Wrong, wrong, wrong. The author doesn't understand the revenue recycling effect. The idea of "recycling revenue" is that you tax something that you think is harmful in some way -- carbon, pollution generally, gasoline, whatever. Then you use the proceeds to lower some pre-existing tax that is distortionary, or that taxes something that ought to be encouraged -- income, for example, or capital. It makes no sense to complain that this process is "not really raising taxes in the aggregate." So what? The point is that you should be raising revenue, to the extent possible, from taxing harmful things rather than beneficial things.

For example, I found one paper titled Environmental Taxes and Economic Welfare: The Welfare Cost of Gasoline Taxation in the U.S. 1959-99, by a post-doc at Princeton named Seung-Rae Kim. Here's a quote from the summary:
Moreover, in most years of the sample period, the measures of marginal deadweight cost of gasoline taxation (sample average 0.1882) are relatively small compared to those of labor taxation (sample average 0.2175). This implies a larger efficiency gain in the case of labor taxation in shifting from the existing distortionary taxation to lump sum taxation. These empirical results might suggest the modest possibility of social welfare gains from tax reforms that shift some of the burden of taxation off labor onto energy (e.g. gasoline).
Exactly. As the Pew Center says:
If permits are auctioned, this gives considerable sums of money to be recycled back into the economy, either through a lump sum payment of offsetting other taxes. If the existing taxes that are correspondingly reduced were very inefficient, this allows the possibility of both environmental and economic benefits from the trading system, commonly called the 'double dividend.'
There are many other papers that discuss this effect. Here's just a sampling of citations:
  • Roberto Roson, Dynamic and Distributional Effects of Environmental Revenue Recycling Schemes (finding that a carbon tax, if used to lower taxes on capital, would have "mild positive effects on growth and welfare, with progressivity properties on income distribution").

  • Ian Parry, Revenue Recycling and the Costs of Reducing Carbon Emissions.

  • W.H. Parry, Roberton C. Williams III, & Lawrence H. Goulder, When Can Carbon Abatement Policies Increase Welfare? The Fundamental Role of Distorted Factor Markets, at 2 (Dec. 1996) ("Pollution taxes and other environmental policies that raise revenue allow that revenue to be recycled through cuts in the marginal rates of pre-existing distortionary taxes. The lower marginal rates reduce the distortionary costs associated with these taxes, thus providing an efficiency gain. This is the revenue-recycling effect. . . . [A] five percent reduction in carbon emissions is almost six times as costly under a quota than a carbon tax.).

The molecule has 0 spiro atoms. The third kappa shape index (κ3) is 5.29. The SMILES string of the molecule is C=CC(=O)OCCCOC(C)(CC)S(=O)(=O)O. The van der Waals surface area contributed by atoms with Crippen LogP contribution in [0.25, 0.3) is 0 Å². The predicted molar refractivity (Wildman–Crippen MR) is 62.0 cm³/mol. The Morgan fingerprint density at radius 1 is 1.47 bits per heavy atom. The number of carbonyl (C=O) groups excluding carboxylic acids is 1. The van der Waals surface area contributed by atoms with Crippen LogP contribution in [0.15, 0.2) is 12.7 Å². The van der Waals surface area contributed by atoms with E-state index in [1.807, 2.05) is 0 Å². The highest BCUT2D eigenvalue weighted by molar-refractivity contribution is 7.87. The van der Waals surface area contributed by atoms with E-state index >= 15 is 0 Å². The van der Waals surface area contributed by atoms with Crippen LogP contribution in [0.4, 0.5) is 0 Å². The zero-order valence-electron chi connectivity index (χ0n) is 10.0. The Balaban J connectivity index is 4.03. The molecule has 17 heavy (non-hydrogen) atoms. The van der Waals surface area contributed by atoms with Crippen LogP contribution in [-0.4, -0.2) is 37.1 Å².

• Dale W. Jorgenson & Peter J. Wilcoxen, The Economic Effects of a Carbon Tax, in SHAPING NATIONAL RESPONSES TO CLIMATE CHANGE: A POST-RIO GUIDE 237, 237 (Henry Lee ed., 1995) (noting that GNP could increase if the revenue from a carbon tax were used to “reduce taxes on capital”).
This is not to say that the double dividend from revenue recycling is a sure thing, and much is disputed over what form a pollution tax should take, what base it should reach, which tax or taxes should be lowered in response, etc. But the idea itself isn't a mystery.

Movie Previews

Just as I always thought: It is the same guy talking on all those movie previews:
The question of narration is a tricky one, thanks to Don LaFontaine, who is lovingly referred to in trailer circles as the 'Voice of God.' You've heard him. A veteran of 40 years and more than 4,000 trailers, his rumbling basso has enticed millions with dramatic intonations like 'In a world where . . .'

My Sister

I've posted about my sister Sarah LaFon's debut album before. Just a reminder that you can check it out here or here.

Tuesday, May 25, 2004


Via Howard Bashman: The ACLU has threatened to sue Los Angeles to force it to remove a tiny cross from a tiny segment of the county seal. I don't mean to plant ideas in anyone's head, but I don't know why they're worried about a miniscule cross in a county seal that no one pays any attention to, when they could be suing over the very name of "Los Angeles." After all, it means "The Angels," and it comes from the name of a Catholic chapel called "Saint Mary of the Angels at the Little Portion."